U.S. stock futures are set to open lower this morning a day after the S&P 500 achieved a new all-time high. JPMorgan (JPM) posted better than expected earnings based on its trading business. Also, Delta (DAL) posted better than expected earnings getting the 2019 fourth-quarter earnings season off to a good start. In other news, the U.S. Labor Department said the CPI index increased 0.2% last month, and the year of year increase was at 2.3%.
The S&P 500 closed at another new all-time high on Monday at 3258.14, but the volume was only average. The RSI index closed higher, supporting the new high, at 71.53, and is now in the overbought zone. Volume remains a concern because a follow-through day on higher than average volume is needed to confirm a new up move. Potential support will remain at the 3258.14 level, and we feel this level will hold if tested later this week.
We are currently long-term bullish and short-term bullish.
John N. Lilly III
Accredited Portfolio Management Advisor℠
Accredited Asset Management Specialist℠
Portfolio Manager, RJ
Partner, Windsor Wealth
The Relative Strength Index (RSI), developed by J. Welles Wilder, is a momentum oscillator that measures the speed and changes of price movements.
The S&P 500 is an unmanaged index of 500 widely held stocks that is generally considered representative of the U.S stock market. Past performance may not be indicative of future results. Keep in mind that individuals cannot invest directly in any index, and index performance does not include transaction costs or other fees, which will affect actual investment performance. Individual investors’ results will vary. Opinions expressed are those of the author John N. Lilly III, and not necessarily those of Raymond James. “There is no guarantee that these statements, opinions or forecast provided herein will prove to be correct. “The information contained was received from sources believed to be reliable, but accuracy is not guaranteed. Investing always involves risk and you may incur a profit or loss. No investment strategy can guarantee success. The charts and/or tables presented herein are for illustrative purposes only and should not be considered as the sole basis for your investment decision. International investing involves special risks, including currency fluctuations, different financial accounting standards, and possible political and economic volatility. Investing in emerging markets can be riskier than investing in well-established foreign markets.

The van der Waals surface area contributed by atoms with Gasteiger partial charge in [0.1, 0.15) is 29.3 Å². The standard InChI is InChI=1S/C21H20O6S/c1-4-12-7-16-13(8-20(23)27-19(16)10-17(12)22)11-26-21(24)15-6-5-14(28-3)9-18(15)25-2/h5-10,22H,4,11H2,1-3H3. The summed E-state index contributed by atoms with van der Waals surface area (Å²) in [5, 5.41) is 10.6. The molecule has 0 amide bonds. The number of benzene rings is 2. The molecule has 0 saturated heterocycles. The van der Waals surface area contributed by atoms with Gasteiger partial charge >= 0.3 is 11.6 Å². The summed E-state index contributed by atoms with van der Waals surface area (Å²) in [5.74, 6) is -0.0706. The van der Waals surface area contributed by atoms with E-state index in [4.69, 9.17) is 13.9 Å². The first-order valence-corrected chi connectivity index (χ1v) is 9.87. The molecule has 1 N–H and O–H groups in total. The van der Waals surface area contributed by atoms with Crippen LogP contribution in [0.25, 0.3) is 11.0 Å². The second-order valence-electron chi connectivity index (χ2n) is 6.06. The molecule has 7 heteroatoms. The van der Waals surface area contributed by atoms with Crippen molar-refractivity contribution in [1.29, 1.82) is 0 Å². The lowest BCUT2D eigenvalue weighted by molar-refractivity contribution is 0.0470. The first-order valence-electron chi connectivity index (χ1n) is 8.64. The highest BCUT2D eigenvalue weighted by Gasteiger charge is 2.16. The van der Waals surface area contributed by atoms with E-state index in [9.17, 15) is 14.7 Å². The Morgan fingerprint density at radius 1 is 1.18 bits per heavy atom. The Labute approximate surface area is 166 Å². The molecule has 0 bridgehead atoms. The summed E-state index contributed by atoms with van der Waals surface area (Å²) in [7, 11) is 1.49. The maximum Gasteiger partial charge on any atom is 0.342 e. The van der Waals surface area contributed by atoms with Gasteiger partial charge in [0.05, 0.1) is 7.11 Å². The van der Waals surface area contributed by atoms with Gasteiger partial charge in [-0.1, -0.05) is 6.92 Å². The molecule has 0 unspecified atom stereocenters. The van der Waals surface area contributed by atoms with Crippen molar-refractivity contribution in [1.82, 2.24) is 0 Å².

The Consumer Price Index is a measure of the change in the average price level of a fixed basket of goods and services purchased by consumers. Monthly changes in the CPI represent the rate of inflation for the consumer. Annual inflation is also closely watched.
The consumer price index is available nationally by expenditure category and by commodity and service group for all urban consumers (CPI-U) and wage earners (CPI-W). All urban consumers are a more inclusive group, representing about 87 percent of the population. The CPI-U is the more widely quoted of the two, although cost-of-living contracts for unions and Social Security benefits are usually tied to the CPI-W, because it has a longer history. Monthly variations between the two are slight.
The CPI is also available by size of city, by region of the country, for cross-classifications of regions and population-size classes, and for many metropolitan areas. The regional and city CPIs are often used in local contracts.
The Bureau of Labor Statistics also produces a chain-weighted index called the Chained CPI. This measures a variable basket of goods and services whereas the regular CPI-U and CPI-W measure a fixed basket of goods and services. The Chained CPI is similar to the personal consumption expenditure price index that is closely monitored by the Federal Reserve Board.